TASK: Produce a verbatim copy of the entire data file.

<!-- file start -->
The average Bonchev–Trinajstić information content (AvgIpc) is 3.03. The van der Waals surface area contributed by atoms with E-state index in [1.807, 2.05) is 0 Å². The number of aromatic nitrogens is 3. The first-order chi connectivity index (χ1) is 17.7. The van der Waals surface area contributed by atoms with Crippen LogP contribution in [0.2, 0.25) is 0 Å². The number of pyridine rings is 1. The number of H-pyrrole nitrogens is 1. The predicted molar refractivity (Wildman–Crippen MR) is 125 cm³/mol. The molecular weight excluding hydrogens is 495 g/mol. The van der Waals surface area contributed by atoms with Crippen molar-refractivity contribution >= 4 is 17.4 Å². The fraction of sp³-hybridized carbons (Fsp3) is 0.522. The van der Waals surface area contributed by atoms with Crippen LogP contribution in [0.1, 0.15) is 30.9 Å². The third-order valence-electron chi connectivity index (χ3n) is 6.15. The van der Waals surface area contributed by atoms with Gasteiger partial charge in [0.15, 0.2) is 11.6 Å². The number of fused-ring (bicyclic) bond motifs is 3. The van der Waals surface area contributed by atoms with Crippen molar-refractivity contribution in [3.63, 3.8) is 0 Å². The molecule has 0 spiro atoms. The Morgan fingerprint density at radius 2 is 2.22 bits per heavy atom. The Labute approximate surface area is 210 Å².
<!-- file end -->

The average Bonchev–Trinajstić information content (AvgIpc) is 3.03. The van der Waals surface area contributed by atoms with E-state index in [1.807, 2.05) is 0 Å². The number of aromatic nitrogens is 3. The first-order chi connectivity index (χ1) is 17.7. The van der Waals surface area contributed by atoms with Crippen LogP contribution in [0.2, 0.25) is 0 Å². The number of pyridine rings is 1. The number of H-pyrrole nitrogens is 1. The predicted molar refractivity (Wildman–Crippen MR) is 125 cm³/mol. The molecular weight excluding hydrogens is 495 g/mol. The van der Waals surface area contributed by atoms with Crippen molar-refractivity contribution >= 4 is 17.4 Å². The fraction of sp³-hybridized carbons (Fsp3) is 0.522. The van der Waals surface area contributed by atoms with Crippen LogP contribution in [0.1, 0.15) is 30.9 Å². The third-order valence-electron chi connectivity index (χ3n) is 6.15. The van der Waals surface area contributed by atoms with Gasteiger partial charge in [0.15, 0.2) is 11.6 Å². The number of fused-ring (bicyclic) bond motifs is 3. The van der Waals surface area contributed by atoms with Crippen molar-refractivity contribution in [3.63, 3.8) is 0 Å². The molecule has 0 spiro atoms. The Morgan fingerprint density at radius 2 is 2.22 bits per heavy atom. The Labute approximate surface area is 210 Å².